If you’re looking for a food that will naturally prevent and fill in wrinkles, Royal Jelly is a strong contender.
Royal Jelly is a thick substance produced by the endocrine glands of nurse bees for the purpose of feeding the queen bee and larvae (baby bees).
Royal Jelly contains collagen, a main protein in our connective tissues which keeps our skin youthful, smooth, and wrinkle-free. A Japanese team of scientists found in 2004 that it promotes the synthesis of new collagen in the body.(1)
It also contains 28 trace minerals, including Sulfur (S), Zinc (Zn), Manganese (Mn), and Iron (Fe), which are essential for skin beauty.(2)
Sulfur, Manganese, and Zinc promote cell and tissue regeneration, which helps to produce collagen that has been destroyed through lifestyle factors, such as excessive exposure to the sun, alcohol consumption, and eating many advanced glycated end-products (“A.G.E.s”) in refined & processed foods. Further, iron-rich blood gives the skin a youthful, “colourful” glow.
Royal Jelly can be found in natural grocery stores, online, or at specialty stores such as Honey World in Toronto’s St. Lawrence Market.
It’s a little on the expensive side ($62 for a jar), so if you’re cash-strapped, a regular good quality unpasteurized or raw honey for about $10 also contains many of the same trace minerals, including Silicon (Si). Please note that we earn no financial benefits from your purchase of any bee products.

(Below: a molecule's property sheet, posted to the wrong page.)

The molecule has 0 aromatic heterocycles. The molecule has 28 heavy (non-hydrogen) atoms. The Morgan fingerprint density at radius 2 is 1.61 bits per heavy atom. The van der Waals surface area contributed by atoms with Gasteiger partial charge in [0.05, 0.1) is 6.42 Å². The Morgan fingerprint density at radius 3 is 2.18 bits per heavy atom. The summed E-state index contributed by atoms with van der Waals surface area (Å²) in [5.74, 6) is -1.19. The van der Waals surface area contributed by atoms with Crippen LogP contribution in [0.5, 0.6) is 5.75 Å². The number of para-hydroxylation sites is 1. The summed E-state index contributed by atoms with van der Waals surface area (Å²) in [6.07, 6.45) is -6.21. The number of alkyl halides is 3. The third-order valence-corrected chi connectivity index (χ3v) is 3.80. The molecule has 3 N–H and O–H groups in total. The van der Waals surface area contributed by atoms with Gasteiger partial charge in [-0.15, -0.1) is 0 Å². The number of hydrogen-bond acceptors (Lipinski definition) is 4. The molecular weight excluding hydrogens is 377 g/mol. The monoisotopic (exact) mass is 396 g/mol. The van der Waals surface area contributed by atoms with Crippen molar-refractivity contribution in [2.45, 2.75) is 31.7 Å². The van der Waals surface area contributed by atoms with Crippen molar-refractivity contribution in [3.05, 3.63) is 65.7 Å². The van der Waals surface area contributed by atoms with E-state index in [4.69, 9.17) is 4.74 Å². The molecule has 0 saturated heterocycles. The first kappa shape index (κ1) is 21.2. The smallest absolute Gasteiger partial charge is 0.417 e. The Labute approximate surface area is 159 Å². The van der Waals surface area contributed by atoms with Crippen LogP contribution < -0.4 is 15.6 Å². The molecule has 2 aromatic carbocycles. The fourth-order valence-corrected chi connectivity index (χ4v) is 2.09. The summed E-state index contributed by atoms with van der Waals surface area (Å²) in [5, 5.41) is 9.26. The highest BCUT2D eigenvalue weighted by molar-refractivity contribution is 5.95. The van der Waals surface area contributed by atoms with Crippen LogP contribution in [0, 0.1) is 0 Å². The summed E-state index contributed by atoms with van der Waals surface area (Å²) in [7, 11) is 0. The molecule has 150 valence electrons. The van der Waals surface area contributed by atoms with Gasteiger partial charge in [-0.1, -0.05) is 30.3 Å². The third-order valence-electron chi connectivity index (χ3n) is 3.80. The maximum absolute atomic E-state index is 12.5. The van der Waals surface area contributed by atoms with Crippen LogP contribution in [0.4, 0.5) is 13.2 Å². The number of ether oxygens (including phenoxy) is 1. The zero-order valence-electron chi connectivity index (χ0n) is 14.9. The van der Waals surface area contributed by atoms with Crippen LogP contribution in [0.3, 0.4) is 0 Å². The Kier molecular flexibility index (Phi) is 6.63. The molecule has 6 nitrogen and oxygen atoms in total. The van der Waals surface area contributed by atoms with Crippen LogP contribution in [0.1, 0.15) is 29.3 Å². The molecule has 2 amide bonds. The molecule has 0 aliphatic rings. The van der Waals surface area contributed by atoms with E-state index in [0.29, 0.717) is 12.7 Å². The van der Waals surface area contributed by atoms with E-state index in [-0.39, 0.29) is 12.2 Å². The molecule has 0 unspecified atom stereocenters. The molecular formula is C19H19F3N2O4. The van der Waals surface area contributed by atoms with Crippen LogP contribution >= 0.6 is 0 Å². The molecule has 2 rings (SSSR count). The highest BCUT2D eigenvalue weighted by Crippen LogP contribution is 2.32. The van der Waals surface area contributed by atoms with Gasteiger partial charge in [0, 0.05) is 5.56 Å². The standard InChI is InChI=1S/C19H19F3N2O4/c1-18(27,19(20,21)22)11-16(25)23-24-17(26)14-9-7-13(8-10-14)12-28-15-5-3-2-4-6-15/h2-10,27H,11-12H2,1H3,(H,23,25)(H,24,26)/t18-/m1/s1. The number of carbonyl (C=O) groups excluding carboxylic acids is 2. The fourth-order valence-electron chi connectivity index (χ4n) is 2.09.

What’s even more interesting is that The Journal of Trace Elements in Medicine and Biology reported that Royal Jelly seemed to be the result of nurse bees’ lactation, lending it the same function as human breast milk, and indeed had the same homeostatic adjustment in the body that human milk does.(3)
In laymen’s terms, it stabilizes the body’s internal chemical environment after we alter it through a poor lifestyle: for example, restoring the acid-alkaline balance of the blood, and stabilizing blood glucose levels.
1. Satomi KOYA-MIYATA, Iwao OKAMOTO, Shimpei USHIO, Kanso IWAKI, Masao IKEDA and Masashi KURIMOTO, “Identification of a Collagen Production-promoting Factor from an Extract of Royal Jelly and Its Possible Mechanism”, Biosci. Biotechnol. Biochem., Vol. 68, 767-773 (2004).
2. Andreas Stockera, b, c, Peter Schramela, Antonius Kettrupa and Eberhard Bengsch , “Trace and mineral elements in royal jelly and homeostatic effects”, Journal of Trace Elements in Medicine and Biology. Volume 19, Issues 2-3, 2 December 2005, Pages 183-189.